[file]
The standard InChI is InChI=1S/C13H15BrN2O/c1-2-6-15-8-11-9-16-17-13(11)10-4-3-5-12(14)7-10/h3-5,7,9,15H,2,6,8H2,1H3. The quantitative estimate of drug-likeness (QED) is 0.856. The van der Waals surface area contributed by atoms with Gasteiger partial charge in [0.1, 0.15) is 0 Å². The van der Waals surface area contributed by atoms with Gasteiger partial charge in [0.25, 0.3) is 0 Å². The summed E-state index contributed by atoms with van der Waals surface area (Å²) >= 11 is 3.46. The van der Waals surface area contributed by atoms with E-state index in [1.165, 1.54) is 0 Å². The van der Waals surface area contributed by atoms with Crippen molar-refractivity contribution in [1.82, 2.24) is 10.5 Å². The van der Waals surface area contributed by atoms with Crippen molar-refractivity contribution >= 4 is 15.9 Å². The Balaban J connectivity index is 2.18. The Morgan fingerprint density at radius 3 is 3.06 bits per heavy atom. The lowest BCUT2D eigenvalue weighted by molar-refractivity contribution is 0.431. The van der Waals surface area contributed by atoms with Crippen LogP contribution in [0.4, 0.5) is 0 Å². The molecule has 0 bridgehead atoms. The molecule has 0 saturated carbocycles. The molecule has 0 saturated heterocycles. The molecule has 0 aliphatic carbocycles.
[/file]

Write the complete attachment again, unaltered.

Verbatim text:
The standard InChI is InChI=1S/C13H15BrN2O/c1-2-6-15-8-11-9-16-17-13(11)10-4-3-5-12(14)7-10/h3-5,7,9,15H,2,6,8H2,1H3. The quantitative estimate of drug-likeness (QED) is 0.856. The van der Waals surface area contributed by atoms with Gasteiger partial charge in [0.1, 0.15) is 0 Å². The van der Waals surface area contributed by atoms with Gasteiger partial charge in [0.25, 0.3) is 0 Å². The summed E-state index contributed by atoms with van der Waals surface area (Å²) >= 11 is 3.46. The van der Waals surface area contributed by atoms with E-state index in [1.165, 1.54) is 0 Å². The van der Waals surface area contributed by atoms with Crippen molar-refractivity contribution in [1.82, 2.24) is 10.5 Å². The van der Waals surface area contributed by atoms with Crippen molar-refractivity contribution >= 4 is 15.9 Å². The Balaban J connectivity index is 2.18. The Morgan fingerprint density at radius 3 is 3.06 bits per heavy atom. The lowest BCUT2D eigenvalue weighted by molar-refractivity contribution is 0.431. The van der Waals surface area contributed by atoms with Crippen LogP contribution in [0.4, 0.5) is 0 Å². The molecule has 0 bridgehead atoms. The molecule has 0 saturated carbocycles. The molecule has 0 saturated heterocycles. The molecule has 0 aliphatic carbocycles.